Stocks kicked off the week with record highs Monday as markets continued to rally following Federal Reserve Chair Jerome Powell’s speech on Friday, during which he signaled the central bank remains committed to the monetary stimulus measures that have boosted stocks to new highs during the pandemic.
After closing at a record high Friday, the S&P 500 jumped another 0.4% to 4,528 points on Monday, marking the index’s 53rd closing high this year alone.
Led by PayPal, Apple and manufacturer Idexx Laboratories, the tech-heavy Nasdaq also nabbed a new closing record, surging 0.9% to 15,265.
“Technology is exploding higher,” market analyst Adam Crisafulli, founder of Vital Knowledge Media, wrote in a Monday email, citing renewed market bullishness after Powell on Friday insisted recent inflation will be only temporary and said uncertainty around the delta variant of Covid-19 justified the Fed’s $120 billion in monthly asset purchases to help boost the economy.
Another round of heightened technology regulation in China—this time, targeting gaming companies—also boosted U.S. tech stocks on Monday, Crisafulli said, pointing to gains in Amazon, Tesla and Facebook, which jumped about 2.5% apiece.
Despite the broad market rally, the Dow Jones Industrial Average, an index tracking 30 market-leading stocks, ticked down 0.2% to 35,399 points on Monday.
“It has been an amazing year for stocks, with the S&P 500 up approximately 20% for the year without so much as a 5% pullback,” Ryan Detrick, the chief market strategist for LPL Financial, wrote in a Monday email, pointing out the index is on track for more record highs than any other year on record. “To put in context how rare this is, only 1964 and 1995 saw more than 50 new highs before August was over.”
The stock market started to recover from its pandemic-induced crash last year on the day Powell pledged to use the central bank’s “full range of tools to support the U.S. economy” until “substantial further progress” is made toward a full economic recovery. For months, investors thought Powell would indicate the Fed’s intent to dial back on the pandemic-era stimulus at Friday’s economic symposium, but the chair instead doubled-down on Fed policy, saying the labor market recovery remains too “turbulent” to decrease support. Though experts have increasingly warned the hefty measures could lead to runaway inflation, stocks haven’t responded well to the prospects of decreased stimulus. Earlier this month, stocks posted their worst week in two months after the Fed signaled it may ease support this year.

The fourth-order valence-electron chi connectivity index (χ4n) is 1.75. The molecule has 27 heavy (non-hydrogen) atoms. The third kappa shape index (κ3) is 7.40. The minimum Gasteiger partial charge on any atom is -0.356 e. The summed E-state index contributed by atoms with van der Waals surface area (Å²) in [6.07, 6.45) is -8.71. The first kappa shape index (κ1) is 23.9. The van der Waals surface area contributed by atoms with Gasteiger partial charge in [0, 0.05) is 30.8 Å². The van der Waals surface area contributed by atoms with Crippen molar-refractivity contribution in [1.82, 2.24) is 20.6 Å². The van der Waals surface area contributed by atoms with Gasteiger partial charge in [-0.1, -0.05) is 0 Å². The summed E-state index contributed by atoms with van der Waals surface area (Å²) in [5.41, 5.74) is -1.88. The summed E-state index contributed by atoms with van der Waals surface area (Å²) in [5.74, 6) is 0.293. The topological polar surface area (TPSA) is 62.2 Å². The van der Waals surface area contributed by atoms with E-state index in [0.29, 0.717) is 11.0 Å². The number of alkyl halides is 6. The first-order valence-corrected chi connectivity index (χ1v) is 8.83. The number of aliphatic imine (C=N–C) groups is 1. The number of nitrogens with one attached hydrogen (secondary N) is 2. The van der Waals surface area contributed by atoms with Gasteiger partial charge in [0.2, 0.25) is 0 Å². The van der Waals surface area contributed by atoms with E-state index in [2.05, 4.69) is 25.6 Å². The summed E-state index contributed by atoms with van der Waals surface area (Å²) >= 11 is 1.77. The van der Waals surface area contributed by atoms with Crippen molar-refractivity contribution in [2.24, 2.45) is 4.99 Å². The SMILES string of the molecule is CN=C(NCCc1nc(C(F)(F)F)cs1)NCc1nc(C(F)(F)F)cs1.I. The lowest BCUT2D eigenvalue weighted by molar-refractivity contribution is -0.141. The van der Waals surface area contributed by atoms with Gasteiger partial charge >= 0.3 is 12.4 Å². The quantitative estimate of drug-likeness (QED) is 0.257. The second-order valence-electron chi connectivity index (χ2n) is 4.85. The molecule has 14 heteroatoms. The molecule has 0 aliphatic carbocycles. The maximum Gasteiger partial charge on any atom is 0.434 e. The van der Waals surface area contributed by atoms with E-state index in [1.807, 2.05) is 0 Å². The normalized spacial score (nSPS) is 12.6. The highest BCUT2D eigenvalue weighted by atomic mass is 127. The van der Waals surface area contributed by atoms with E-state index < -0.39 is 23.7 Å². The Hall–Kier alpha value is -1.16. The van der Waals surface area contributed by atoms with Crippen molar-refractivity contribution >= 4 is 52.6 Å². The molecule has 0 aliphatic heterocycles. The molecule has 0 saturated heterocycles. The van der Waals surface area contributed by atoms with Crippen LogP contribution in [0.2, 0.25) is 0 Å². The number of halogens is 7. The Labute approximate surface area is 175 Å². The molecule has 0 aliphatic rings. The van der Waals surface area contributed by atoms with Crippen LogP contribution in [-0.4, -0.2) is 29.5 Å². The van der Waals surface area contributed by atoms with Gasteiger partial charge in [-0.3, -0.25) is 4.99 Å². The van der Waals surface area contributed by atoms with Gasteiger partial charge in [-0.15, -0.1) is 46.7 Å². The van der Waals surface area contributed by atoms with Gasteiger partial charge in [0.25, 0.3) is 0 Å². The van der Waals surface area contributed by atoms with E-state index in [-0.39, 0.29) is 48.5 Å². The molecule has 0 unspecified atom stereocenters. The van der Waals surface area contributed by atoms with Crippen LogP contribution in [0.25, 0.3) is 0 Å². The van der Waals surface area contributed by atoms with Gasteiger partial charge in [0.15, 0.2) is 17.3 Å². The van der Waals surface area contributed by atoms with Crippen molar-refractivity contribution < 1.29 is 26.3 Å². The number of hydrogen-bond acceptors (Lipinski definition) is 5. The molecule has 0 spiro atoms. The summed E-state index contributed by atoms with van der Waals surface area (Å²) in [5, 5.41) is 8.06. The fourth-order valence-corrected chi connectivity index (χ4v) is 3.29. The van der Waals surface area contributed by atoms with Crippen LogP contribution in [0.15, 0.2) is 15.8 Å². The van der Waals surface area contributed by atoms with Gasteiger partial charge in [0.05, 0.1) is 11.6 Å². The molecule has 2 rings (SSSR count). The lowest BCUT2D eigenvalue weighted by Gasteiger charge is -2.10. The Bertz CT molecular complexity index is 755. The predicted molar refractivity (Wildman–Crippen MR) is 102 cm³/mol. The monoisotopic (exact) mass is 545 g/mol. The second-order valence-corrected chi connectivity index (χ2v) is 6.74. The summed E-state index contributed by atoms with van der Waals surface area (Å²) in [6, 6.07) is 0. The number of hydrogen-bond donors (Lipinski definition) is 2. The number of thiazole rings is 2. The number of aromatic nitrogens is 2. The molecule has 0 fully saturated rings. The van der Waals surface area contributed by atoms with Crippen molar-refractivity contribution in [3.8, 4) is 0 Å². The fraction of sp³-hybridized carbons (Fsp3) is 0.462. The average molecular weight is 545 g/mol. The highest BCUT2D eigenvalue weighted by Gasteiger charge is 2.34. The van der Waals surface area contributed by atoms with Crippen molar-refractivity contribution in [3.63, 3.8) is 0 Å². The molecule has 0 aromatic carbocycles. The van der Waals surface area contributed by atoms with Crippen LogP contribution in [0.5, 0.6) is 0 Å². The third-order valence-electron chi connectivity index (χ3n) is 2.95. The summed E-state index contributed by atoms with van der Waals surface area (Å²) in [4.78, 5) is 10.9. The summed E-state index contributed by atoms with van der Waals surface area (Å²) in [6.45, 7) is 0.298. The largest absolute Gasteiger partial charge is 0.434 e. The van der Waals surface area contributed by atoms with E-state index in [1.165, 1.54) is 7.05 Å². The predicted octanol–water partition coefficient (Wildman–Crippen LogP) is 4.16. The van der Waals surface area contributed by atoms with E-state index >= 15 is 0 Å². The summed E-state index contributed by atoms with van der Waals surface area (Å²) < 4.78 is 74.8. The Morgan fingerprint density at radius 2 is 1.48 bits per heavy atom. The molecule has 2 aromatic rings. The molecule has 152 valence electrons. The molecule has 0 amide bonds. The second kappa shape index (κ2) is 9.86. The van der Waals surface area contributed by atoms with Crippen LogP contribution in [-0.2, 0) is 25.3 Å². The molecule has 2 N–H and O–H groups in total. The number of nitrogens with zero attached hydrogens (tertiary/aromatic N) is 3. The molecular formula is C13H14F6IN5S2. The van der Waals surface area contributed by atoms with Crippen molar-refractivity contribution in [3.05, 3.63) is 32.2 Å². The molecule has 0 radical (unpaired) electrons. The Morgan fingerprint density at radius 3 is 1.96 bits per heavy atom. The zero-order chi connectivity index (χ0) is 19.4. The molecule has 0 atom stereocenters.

What To Watch For
The Fed’s next opportunity to announce a change in monetary policy will be at its committee meeting slated for September 22. Crisafulli believes that meeting could unveil the central bank’s plans to reduce its monthly asset purchases by $15 billion, but in a Monday email, Oanda Senior Market Analyst Ed Moya said he believes that decision “seems very unlikely.” Market analyst Tom Essaye, founder and president of the Sevens Report, says a reduction of $15 billion could spark a “knee-jerk” drop in stocks, but isn’t too worried about its long-term implications. However, if the Fed begins tapering at a rate of $30 billion each month, Essaye says stocks would drop sharply, led by those in sectors hit hardest by the pandemic, including energy, materials and consumer discretionary.